Monthly Archives: February 2004
XM Music Lab has a split personality. Sometimes, it plays good ole progressive rock (Yes, Genesis, and the like). Othertimes, it plays “jam bands” like Phish.
My tastes lean strongly towards the old stuff. So my reaction to this channel varied a lot through the day — when it was good, it was very, very good, but when it was bad, it was barely OK.
I’ll be back here, but how long I stay on any visit will depend very much on what mode the playlist is in at that instant.
But the beginning of that famous newscast is even more relevant and welcome today:
“Big light in sky slated to appear in east!”
Yes, there was actually some sun visible on my way to work, for the first time in days. Maybe it’ll be possible to get outside at lunchtime for some walking — I tried yesterday, but decided I wasn’t really dressed for a swim and came back into the building. Walking the halls just isn’t the same thing.
When I was growing up in Richmond, there was one station (WANT/990) which was aimed directly at the Black community. I never listened to it. But the top-40 station (WLEE/1480) played a lot of music from Black artists (especially those who recorded for Motown), mixed in with the rest of their playlist.
Listening to Soul Street today reminded me of those days — I heard many familiar artists and songs which I’d heard often on WLEE — and which, for the most part, I hadn’t heard since.
There were some clunkers, but in general, Soul Street was good listening today (though they lost me when they went to a half-hour of Black History Month celebration — I was looking for music, not documentary programming). I’ll be back, but for fairly small doses; I like my soul music mixed in with other formats, not as an exclusive diet.
After my brief visit to The Torch earlier today, it was time to catch up on the last channel I’d missed while in France — The Heart.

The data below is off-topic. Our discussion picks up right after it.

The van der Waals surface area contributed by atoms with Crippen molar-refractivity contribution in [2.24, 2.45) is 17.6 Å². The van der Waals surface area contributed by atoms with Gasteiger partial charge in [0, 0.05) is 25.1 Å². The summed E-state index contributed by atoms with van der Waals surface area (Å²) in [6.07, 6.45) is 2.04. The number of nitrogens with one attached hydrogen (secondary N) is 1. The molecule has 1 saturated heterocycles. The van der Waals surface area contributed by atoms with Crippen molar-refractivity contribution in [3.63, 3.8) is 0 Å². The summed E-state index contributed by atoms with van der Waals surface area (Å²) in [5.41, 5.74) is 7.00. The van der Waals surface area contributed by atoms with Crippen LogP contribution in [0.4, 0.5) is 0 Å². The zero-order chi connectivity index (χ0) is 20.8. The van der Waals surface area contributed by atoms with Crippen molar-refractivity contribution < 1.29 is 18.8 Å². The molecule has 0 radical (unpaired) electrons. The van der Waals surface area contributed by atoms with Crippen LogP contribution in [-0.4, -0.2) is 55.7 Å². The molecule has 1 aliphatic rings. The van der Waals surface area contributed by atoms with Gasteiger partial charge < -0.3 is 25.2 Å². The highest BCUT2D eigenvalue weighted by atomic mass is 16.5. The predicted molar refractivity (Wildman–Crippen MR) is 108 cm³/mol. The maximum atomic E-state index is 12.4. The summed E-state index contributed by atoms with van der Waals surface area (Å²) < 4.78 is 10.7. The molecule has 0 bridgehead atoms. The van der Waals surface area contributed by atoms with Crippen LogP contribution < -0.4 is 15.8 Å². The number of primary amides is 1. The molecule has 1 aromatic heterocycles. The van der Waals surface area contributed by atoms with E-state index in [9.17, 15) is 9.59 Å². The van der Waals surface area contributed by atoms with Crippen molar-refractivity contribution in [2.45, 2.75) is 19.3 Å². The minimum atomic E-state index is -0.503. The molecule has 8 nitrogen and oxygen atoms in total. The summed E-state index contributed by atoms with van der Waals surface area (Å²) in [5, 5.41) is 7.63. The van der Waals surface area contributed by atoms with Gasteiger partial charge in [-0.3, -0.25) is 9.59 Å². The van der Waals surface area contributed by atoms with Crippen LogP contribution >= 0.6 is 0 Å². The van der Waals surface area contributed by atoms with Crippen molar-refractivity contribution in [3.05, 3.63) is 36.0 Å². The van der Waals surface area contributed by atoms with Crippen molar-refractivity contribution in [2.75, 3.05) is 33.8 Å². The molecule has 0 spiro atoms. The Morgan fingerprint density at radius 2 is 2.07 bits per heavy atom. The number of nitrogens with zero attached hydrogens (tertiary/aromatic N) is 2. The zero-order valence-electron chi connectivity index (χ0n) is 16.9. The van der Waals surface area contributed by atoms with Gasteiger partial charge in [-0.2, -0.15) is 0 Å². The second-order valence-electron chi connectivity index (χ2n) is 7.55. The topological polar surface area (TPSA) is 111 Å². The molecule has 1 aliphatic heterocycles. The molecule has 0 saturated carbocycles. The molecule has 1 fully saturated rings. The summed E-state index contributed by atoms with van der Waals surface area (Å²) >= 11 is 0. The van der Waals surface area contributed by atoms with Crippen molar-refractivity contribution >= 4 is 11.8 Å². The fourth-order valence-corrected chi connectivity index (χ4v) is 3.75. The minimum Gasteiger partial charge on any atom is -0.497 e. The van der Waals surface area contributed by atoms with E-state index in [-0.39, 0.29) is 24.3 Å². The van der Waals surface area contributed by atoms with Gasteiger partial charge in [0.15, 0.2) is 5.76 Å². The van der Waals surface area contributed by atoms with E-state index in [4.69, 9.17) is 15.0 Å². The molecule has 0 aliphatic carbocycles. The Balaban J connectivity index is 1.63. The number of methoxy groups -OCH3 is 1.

The Heart’s programming theme is very simple and straightforward: all love songs, all the time. They stretch it as far as playing “breakup songs”, but that’s as far as they go. And they lived up to their claims, at least during the time I was listening.
I could see coming back here once in a while (and it might make better background music for activities other than sitting in my office, writing Python code), but it’s not likely to be one of my frequent stops.
I had considered skipping these channels, since I’m Jewish and have no interest in the message that these channels are preaching, but I decided to tune in anyway and hear what the music sounded like as music, independent of the content.
So, with that disclaimer, let me say that listening to The Torch reminded me a lot of my visits to KISS-XM and Top 20 on 20. I’m giving it the same rating I gave those channels, too. And, like those channels, I won’t be back.
The Loft is yet another channel which attracted me to XM, and yet another channel I hadn’t gotten around to spending any time with before Bootcamp.
I have mixed feelings about this channel — I enjoyed the music and the comments from the knowledgeable and personable DJs, but I would have enjoyed them even more if I’d been able to focus on the radio instead of work; as it was, the channel was somewhat distracting.
So I’ll be back, but probably at a time when I can pay attention to the music instead of other things.